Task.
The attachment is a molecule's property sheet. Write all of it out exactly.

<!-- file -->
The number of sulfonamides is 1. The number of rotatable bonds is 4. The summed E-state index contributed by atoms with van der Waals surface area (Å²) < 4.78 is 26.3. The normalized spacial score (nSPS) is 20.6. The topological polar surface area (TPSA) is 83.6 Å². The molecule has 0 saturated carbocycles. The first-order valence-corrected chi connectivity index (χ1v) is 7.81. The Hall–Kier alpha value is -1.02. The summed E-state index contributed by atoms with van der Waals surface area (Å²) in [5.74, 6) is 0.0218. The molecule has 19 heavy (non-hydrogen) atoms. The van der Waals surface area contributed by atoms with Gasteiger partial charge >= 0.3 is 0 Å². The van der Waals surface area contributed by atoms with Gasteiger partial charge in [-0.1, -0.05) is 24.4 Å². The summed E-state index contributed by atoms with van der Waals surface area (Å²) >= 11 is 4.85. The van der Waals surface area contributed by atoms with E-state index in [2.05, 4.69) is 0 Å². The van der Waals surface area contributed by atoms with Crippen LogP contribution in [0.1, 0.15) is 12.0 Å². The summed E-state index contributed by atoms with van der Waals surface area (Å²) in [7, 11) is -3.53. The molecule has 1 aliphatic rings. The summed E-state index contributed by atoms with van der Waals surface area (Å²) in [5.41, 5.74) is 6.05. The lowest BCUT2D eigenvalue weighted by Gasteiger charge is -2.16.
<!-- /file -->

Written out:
The number of sulfonamides is 1. The number of rotatable bonds is 4. The summed E-state index contributed by atoms with van der Waals surface area (Å²) < 4.78 is 26.3. The normalized spacial score (nSPS) is 20.6. The topological polar surface area (TPSA) is 83.6 Å². The molecule has 0 saturated carbocycles. The first-order valence-corrected chi connectivity index (χ1v) is 7.81. The Hall–Kier alpha value is -1.02. The summed E-state index contributed by atoms with van der Waals surface area (Å²) in [5.74, 6) is 0.0218. The molecule has 19 heavy (non-hydrogen) atoms. The van der Waals surface area contributed by atoms with Gasteiger partial charge >= 0.3 is 0 Å². The van der Waals surface area contributed by atoms with Gasteiger partial charge in [-0.1, -0.05) is 24.4 Å². The summed E-state index contributed by atoms with van der Waals surface area (Å²) >= 11 is 4.85. The van der Waals surface area contributed by atoms with E-state index in [2.05, 4.69) is 0 Å². The van der Waals surface area contributed by atoms with Crippen LogP contribution in [0.1, 0.15) is 12.0 Å². The summed E-state index contributed by atoms with van der Waals surface area (Å²) in [7, 11) is -3.53. The molecule has 1 aliphatic rings. The summed E-state index contributed by atoms with van der Waals surface area (Å²) in [5.41, 5.74) is 6.05. The lowest BCUT2D eigenvalue weighted by Gasteiger charge is -2.16.